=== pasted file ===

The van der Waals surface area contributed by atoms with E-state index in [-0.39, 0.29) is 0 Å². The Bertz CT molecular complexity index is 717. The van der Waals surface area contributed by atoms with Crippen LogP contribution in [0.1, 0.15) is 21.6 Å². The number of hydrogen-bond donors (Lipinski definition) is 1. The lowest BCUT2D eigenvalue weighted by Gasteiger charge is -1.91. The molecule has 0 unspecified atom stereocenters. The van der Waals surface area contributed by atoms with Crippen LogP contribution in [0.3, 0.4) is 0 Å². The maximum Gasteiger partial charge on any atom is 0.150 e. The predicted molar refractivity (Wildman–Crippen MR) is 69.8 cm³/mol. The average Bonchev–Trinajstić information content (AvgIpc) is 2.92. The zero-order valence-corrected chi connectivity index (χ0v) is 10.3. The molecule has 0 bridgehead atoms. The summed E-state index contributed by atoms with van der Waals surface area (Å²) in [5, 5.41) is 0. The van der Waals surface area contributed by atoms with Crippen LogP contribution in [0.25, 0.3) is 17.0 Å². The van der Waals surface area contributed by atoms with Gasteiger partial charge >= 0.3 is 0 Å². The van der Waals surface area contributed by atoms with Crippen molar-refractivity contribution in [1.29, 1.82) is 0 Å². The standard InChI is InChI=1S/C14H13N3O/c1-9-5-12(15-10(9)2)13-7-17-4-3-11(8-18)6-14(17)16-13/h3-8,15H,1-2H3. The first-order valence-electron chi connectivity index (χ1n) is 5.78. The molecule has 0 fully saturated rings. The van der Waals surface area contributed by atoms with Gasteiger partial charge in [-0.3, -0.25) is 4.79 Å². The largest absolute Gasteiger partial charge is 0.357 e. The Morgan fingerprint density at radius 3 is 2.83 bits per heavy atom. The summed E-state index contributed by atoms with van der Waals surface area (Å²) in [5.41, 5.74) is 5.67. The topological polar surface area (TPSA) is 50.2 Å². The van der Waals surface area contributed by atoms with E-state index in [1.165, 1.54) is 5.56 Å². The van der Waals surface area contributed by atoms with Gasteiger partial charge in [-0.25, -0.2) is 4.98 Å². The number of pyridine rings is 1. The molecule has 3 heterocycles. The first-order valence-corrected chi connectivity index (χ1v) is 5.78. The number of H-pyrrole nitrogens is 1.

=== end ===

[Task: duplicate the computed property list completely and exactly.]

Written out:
The van der Waals surface area contributed by atoms with E-state index in [-0.39, 0.29) is 0 Å². The Bertz CT molecular complexity index is 717. The van der Waals surface area contributed by atoms with Crippen LogP contribution in [0.1, 0.15) is 21.6 Å². The number of hydrogen-bond donors (Lipinski definition) is 1. The lowest BCUT2D eigenvalue weighted by Gasteiger charge is -1.91. The molecule has 0 unspecified atom stereocenters. The van der Waals surface area contributed by atoms with Crippen LogP contribution in [0.3, 0.4) is 0 Å². The maximum Gasteiger partial charge on any atom is 0.150 e. The predicted molar refractivity (Wildman–Crippen MR) is 69.8 cm³/mol. The average Bonchev–Trinajstić information content (AvgIpc) is 2.92. The zero-order valence-corrected chi connectivity index (χ0v) is 10.3. The molecule has 0 bridgehead atoms. The summed E-state index contributed by atoms with van der Waals surface area (Å²) in [5, 5.41) is 0. The van der Waals surface area contributed by atoms with Crippen LogP contribution in [0.25, 0.3) is 17.0 Å². The van der Waals surface area contributed by atoms with Gasteiger partial charge >= 0.3 is 0 Å². The van der Waals surface area contributed by atoms with Crippen molar-refractivity contribution in [1.29, 1.82) is 0 Å². The standard InChI is InChI=1S/C14H13N3O/c1-9-5-12(15-10(9)2)13-7-17-4-3-11(8-18)6-14(17)16-13/h3-8,15H,1-2H3. The first-order valence-electron chi connectivity index (χ1n) is 5.78. The molecule has 0 fully saturated rings. The van der Waals surface area contributed by atoms with Gasteiger partial charge in [-0.3, -0.25) is 4.79 Å². The largest absolute Gasteiger partial charge is 0.357 e. The Morgan fingerprint density at radius 3 is 2.83 bits per heavy atom. The summed E-state index contributed by atoms with van der Waals surface area (Å²) in [5.41, 5.74) is 5.67. The topological polar surface area (TPSA) is 50.2 Å². The van der Waals surface area contributed by atoms with E-state index in [1.165, 1.54) is 5.56 Å². The van der Waals surface area contributed by atoms with Gasteiger partial charge in [-0.25, -0.2) is 4.98 Å². The number of pyridine rings is 1. The molecule has 3 heterocycles. The first-order valence-corrected chi connectivity index (χ1v) is 5.78. The number of H-pyrrole nitrogens is 1.